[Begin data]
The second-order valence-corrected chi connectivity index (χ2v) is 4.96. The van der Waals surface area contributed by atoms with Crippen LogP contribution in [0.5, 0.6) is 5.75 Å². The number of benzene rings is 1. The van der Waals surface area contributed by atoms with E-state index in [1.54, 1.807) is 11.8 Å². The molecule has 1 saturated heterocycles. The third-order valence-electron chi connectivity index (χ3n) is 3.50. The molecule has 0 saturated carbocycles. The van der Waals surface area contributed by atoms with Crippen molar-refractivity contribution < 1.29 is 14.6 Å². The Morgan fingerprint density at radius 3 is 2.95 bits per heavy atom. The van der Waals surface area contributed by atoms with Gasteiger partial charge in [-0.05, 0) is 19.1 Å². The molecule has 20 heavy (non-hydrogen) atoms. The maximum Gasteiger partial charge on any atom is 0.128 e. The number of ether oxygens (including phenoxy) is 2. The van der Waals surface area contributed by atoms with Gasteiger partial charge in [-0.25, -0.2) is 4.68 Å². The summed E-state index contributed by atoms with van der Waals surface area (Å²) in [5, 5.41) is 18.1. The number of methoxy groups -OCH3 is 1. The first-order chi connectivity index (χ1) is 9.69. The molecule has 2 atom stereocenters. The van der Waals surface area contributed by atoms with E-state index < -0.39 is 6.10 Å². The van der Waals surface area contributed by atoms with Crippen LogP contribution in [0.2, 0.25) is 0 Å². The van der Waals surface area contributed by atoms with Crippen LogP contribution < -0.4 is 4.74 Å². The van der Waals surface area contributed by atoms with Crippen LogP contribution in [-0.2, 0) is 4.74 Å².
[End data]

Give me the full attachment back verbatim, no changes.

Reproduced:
The second-order valence-corrected chi connectivity index (χ2v) is 4.96. The van der Waals surface area contributed by atoms with Crippen LogP contribution in [0.5, 0.6) is 5.75 Å². The number of benzene rings is 1. The van der Waals surface area contributed by atoms with E-state index in [1.54, 1.807) is 11.8 Å². The molecule has 1 saturated heterocycles. The third-order valence-electron chi connectivity index (χ3n) is 3.50. The molecule has 0 saturated carbocycles. The van der Waals surface area contributed by atoms with Crippen molar-refractivity contribution < 1.29 is 14.6 Å². The Morgan fingerprint density at radius 3 is 2.95 bits per heavy atom. The van der Waals surface area contributed by atoms with Gasteiger partial charge in [-0.05, 0) is 19.1 Å². The molecule has 20 heavy (non-hydrogen) atoms. The maximum Gasteiger partial charge on any atom is 0.128 e. The number of ether oxygens (including phenoxy) is 2. The van der Waals surface area contributed by atoms with Gasteiger partial charge in [-0.25, -0.2) is 4.68 Å². The summed E-state index contributed by atoms with van der Waals surface area (Å²) in [5, 5.41) is 18.1. The number of methoxy groups -OCH3 is 1. The first-order chi connectivity index (χ1) is 9.69. The molecule has 2 atom stereocenters. The van der Waals surface area contributed by atoms with E-state index < -0.39 is 6.10 Å². The van der Waals surface area contributed by atoms with Crippen LogP contribution in [0.2, 0.25) is 0 Å². The van der Waals surface area contributed by atoms with Crippen LogP contribution < -0.4 is 4.74 Å². The van der Waals surface area contributed by atoms with Crippen LogP contribution in [-0.2, 0) is 4.74 Å².